The national and international bourgeoisie across the globe are trapped in the neoliberal nightmare of austerity. To restore profit rates they have to attack workers’ living standards and the welfare state.

Unlike Quiggin and Krugman I don’t believe increased government spending will save capitalism. It cannot restore profit rates. Devalorisation or physical destruction of capital through war could do that, but the human consequences would be unthinkable.

The issue is systemic – it is the way production is organised under capitalism that is the problem. The tendency of the rate of profit to fall is inbuilt into capitalism.

Studies show that in the US for example the rate of profit today is about half what it was in the halcyon days of the post war boom. So despite lengthening the working day, cutting wages, increasing productivity, the tendency of the rate of profit to fall has asserted itself. This is also true of other developed countries.

Restoring profit rates means attacking not just living standards but also rights – the right to strike, to protest, to speak out. The economic crisis for the bourgeoisie mandates that there be  less freedom, not more.  That trend appears evident in most Western countries as more draconian legislation and state actions restrict our various rights.

In Egypt the intertwining of the interests of the national bourgeoisie (including the armed forces who control between 20 and 30% of the economy) and US imperialism mean that the SCAF and/or the elected Parliament will be unable to deliver freedom let alone food, justice let alone jobs. The resistance there continues, and could boil over to become a  political and economic revolution.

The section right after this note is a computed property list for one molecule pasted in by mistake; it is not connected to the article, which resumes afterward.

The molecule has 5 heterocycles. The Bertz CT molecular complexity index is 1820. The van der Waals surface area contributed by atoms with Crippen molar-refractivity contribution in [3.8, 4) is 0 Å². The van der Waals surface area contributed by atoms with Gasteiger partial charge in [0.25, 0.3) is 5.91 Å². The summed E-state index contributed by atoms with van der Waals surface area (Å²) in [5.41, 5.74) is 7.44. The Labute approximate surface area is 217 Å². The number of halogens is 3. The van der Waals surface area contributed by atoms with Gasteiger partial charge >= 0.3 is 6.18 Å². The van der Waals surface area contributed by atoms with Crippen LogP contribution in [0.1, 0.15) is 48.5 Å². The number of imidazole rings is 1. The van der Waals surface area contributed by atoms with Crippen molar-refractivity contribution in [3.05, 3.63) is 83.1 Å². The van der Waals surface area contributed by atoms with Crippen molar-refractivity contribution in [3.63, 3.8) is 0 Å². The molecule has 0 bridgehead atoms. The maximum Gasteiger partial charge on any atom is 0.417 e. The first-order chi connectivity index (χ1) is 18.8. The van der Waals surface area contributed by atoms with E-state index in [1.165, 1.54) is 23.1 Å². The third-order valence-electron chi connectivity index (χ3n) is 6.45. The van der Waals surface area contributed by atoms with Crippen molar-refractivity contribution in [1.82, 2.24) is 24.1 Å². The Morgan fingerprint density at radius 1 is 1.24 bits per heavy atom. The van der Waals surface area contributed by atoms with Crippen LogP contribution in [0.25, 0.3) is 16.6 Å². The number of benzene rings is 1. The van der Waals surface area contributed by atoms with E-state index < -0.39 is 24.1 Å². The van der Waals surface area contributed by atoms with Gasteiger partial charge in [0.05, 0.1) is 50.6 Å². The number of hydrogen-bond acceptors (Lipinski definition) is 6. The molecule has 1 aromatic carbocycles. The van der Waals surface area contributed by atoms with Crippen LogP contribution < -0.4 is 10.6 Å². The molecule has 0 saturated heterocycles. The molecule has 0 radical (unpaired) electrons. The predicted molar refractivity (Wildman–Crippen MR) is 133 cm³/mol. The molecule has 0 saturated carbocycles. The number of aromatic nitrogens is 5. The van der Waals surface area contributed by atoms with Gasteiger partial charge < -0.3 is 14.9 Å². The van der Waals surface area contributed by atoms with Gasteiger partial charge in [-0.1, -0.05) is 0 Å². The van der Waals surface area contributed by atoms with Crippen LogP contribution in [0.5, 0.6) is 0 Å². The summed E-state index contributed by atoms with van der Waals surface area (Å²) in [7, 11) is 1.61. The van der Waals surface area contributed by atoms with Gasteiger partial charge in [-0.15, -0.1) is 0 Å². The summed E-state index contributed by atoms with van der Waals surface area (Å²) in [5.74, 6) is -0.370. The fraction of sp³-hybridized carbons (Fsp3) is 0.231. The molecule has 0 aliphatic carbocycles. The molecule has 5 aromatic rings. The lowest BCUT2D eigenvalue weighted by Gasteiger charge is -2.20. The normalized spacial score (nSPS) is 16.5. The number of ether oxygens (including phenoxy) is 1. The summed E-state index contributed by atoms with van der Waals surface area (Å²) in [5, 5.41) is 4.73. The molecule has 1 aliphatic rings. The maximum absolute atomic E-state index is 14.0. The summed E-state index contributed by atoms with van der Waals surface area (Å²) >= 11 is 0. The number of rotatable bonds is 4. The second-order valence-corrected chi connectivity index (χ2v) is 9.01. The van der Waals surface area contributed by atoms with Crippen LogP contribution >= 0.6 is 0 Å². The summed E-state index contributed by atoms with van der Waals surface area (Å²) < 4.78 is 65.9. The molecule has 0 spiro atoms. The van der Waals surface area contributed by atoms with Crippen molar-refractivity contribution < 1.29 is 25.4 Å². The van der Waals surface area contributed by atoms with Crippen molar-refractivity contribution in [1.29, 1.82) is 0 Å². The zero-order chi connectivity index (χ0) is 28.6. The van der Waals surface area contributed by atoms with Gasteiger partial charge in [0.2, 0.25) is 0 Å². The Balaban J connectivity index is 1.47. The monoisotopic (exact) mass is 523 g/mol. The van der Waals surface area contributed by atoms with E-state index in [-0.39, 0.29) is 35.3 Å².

However here is something missing from all the countries of resistance – a mass revolutionary workers’ party.

One of the lesson of the last century has been that for there to be a successful democratic working class revolution there must be a mass revolutionary workers’ party. This is a party of the militant sections of the working class, both white collar and blue collar.

The task today in all the countries and regions of resistance, in the Arab countries, in Europe, in the US, even in quiet Australia, is to further the movement for democracy and the opposition to austerity and to build a mass working class party of revolution.

‘Let the ruling classes tremble at a Communistic revolution. The proletarians have nothing to lose but their chains. They have a world to win. Workers of the world, unite!’